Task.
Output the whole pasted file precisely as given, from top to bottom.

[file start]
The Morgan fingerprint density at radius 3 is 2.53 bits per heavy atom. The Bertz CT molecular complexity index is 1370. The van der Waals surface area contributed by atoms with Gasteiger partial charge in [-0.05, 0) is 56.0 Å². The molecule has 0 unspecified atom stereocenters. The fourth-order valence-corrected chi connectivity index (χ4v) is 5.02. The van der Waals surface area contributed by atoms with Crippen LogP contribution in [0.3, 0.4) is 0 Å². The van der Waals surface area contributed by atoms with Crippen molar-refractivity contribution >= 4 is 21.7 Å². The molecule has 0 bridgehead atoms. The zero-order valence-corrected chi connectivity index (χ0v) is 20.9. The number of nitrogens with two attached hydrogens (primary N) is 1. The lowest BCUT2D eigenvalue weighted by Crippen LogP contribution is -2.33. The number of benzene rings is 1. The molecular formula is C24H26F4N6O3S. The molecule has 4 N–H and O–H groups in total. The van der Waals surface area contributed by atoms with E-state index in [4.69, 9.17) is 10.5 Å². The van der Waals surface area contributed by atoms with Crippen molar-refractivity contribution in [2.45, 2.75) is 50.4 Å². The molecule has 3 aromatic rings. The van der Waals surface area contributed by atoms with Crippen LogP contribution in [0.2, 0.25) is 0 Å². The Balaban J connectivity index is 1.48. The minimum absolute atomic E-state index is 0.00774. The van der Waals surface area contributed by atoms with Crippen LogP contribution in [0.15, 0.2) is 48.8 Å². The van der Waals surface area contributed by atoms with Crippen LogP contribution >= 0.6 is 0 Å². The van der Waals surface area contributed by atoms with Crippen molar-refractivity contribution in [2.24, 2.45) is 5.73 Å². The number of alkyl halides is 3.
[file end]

The Morgan fingerprint density at radius 3 is 2.53 bits per heavy atom. The Bertz CT molecular complexity index is 1370. The van der Waals surface area contributed by atoms with Gasteiger partial charge in [-0.05, 0) is 56.0 Å². The molecule has 0 unspecified atom stereocenters. The fourth-order valence-corrected chi connectivity index (χ4v) is 5.02. The van der Waals surface area contributed by atoms with Crippen LogP contribution in [0.3, 0.4) is 0 Å². The van der Waals surface area contributed by atoms with Crippen molar-refractivity contribution >= 4 is 21.7 Å². The molecule has 0 bridgehead atoms. The zero-order valence-corrected chi connectivity index (χ0v) is 20.9. The number of nitrogens with two attached hydrogens (primary N) is 1. The lowest BCUT2D eigenvalue weighted by Crippen LogP contribution is -2.33. The number of benzene rings is 1. The molecular formula is C24H26F4N6O3S. The molecule has 4 N–H and O–H groups in total. The van der Waals surface area contributed by atoms with E-state index in [4.69, 9.17) is 10.5 Å². The van der Waals surface area contributed by atoms with Crippen molar-refractivity contribution in [2.45, 2.75) is 50.4 Å². The molecule has 3 aromatic rings. The van der Waals surface area contributed by atoms with Crippen LogP contribution in [0.2, 0.25) is 0 Å². The Balaban J connectivity index is 1.48. The minimum absolute atomic E-state index is 0.00774. The van der Waals surface area contributed by atoms with Crippen LogP contribution in [0.15, 0.2) is 48.8 Å². The van der Waals surface area contributed by atoms with Crippen LogP contribution >= 0.6 is 0 Å². The van der Waals surface area contributed by atoms with Crippen molar-refractivity contribution in [2.24, 2.45) is 5.73 Å². The number of alkyl halides is 3.